In Ferry Porsche’s words, the Porsche 914 sprang “from the
realization that we needed to broaden our [model] program at a less costly
level [and] that we couldn’t do it alone.” Accordingly, the chief of
Zuffenhausen contacted the chief of Wolfsburg, Heinz Nordhoff, who had brought
VW to the peak of success by decisively making it America’s top-selling import
Together, they hit on an early example of what we’d now call a “joint venture.” And in this case, it was a natural. VW and Porsche had worked together for years. Both firms were German, with all the clarity of understanding that that implied. VW’s expertise in volume production was as obvious as Porsche’s talent in engineering sports cars. And as luck would have it, Nordhoff wanted a sportier model to replace the slow-selling Type 3 Karmann-Ghia, not the winsome Beetle-based original but a later, square-rigged coupe never sold in the United States (though closely related to the late-Sixties Fastback and Squareback “sedans”). A mid-engine two-seater designed around VW components by the folks at Porsche might just fill both companies’ needs.
Volkswagen's expertise in volume production and Porsche's sporty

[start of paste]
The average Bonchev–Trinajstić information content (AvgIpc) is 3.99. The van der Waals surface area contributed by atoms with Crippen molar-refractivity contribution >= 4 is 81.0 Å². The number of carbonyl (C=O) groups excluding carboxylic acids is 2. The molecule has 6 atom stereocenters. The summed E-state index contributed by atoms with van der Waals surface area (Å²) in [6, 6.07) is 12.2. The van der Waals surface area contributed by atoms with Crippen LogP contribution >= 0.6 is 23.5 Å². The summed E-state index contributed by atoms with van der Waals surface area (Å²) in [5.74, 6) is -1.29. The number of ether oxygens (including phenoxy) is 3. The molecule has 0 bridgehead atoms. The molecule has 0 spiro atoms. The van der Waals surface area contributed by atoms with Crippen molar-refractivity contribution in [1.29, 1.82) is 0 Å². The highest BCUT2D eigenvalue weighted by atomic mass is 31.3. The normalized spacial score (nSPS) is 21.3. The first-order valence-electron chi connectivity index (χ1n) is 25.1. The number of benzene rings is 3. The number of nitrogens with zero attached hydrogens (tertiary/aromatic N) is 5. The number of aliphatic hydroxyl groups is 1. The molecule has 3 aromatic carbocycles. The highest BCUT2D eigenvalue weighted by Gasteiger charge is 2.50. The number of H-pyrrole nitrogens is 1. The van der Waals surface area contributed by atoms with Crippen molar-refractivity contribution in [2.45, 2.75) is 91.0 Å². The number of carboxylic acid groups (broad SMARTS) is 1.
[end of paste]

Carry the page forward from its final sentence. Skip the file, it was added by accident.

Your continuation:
engineering touch helped bring to life the Porsche 914.
In due course, Nordhoff and Ferry hatched an intriguing plan. Porsche would
design a car to accept the powertrain from VW’s forthcoming upscale rear-engine
sedan, the 411, in which form it would be sold by Volkswagen as a “VW-Porsche”;
in return, Zuffenhausen could buy bodies for installing its own engines and
sale through its own dealers. An incidental benefit was to give the Wilhelm
Karmann works something to build in lieu of the Type 3 Ghia, thus avoiding
Porsche was more than willing. Its dealers were clamoring for a less costly offering now that Porsche 911 and Porsche 912 prices were way above 356 levels. Even better, Porsche had recent mid-engine experience in a near-roadgoing car, the sports-racing Type 904 GTS.
Styling was deemed critical. Nordhoff didn’t want the new sportster to look
like a VW, and Porsche didn’t want it to resemble a Porsche 911/912.
Again, luck was with them. Gugelot Design GmbH in Neu-Elm, located about 50 miles from Stuttgart, had been working on a front-engine prototype to demonstrate a new body material: a foam core within layers of bonded fiberglass. This “sandwich” construction interested Porsche, VW, and Karmann, as well as BMW and Daimler-Benz, despite tests suggesting it was unsuitable for mass production. But the prototype’s distinctive styling was just what Nordhoff and Ferry Porsche were seeking. A team directed by Ferry’s son Butzi, who’d created the template for the 911, suitably revised it for a mid-mounted drivetrain and the desired image. The 914 was born.
Check out the complete story of Porsche cars, including these fabulous models:
|Porsche 924, 944, 968
||Porsche 928||Porsche 959|
|Porsche Boxster||Porsche Cayenne||Porsche Cayman|
For Porsche prices and reviews from the auto editors of Consumer Guide, see:
- Porsche new cars
- Porsche used cars
- 2007 Porsche 911
- 1999-2006 Porsche 911
- 1995-1998 Porsche 911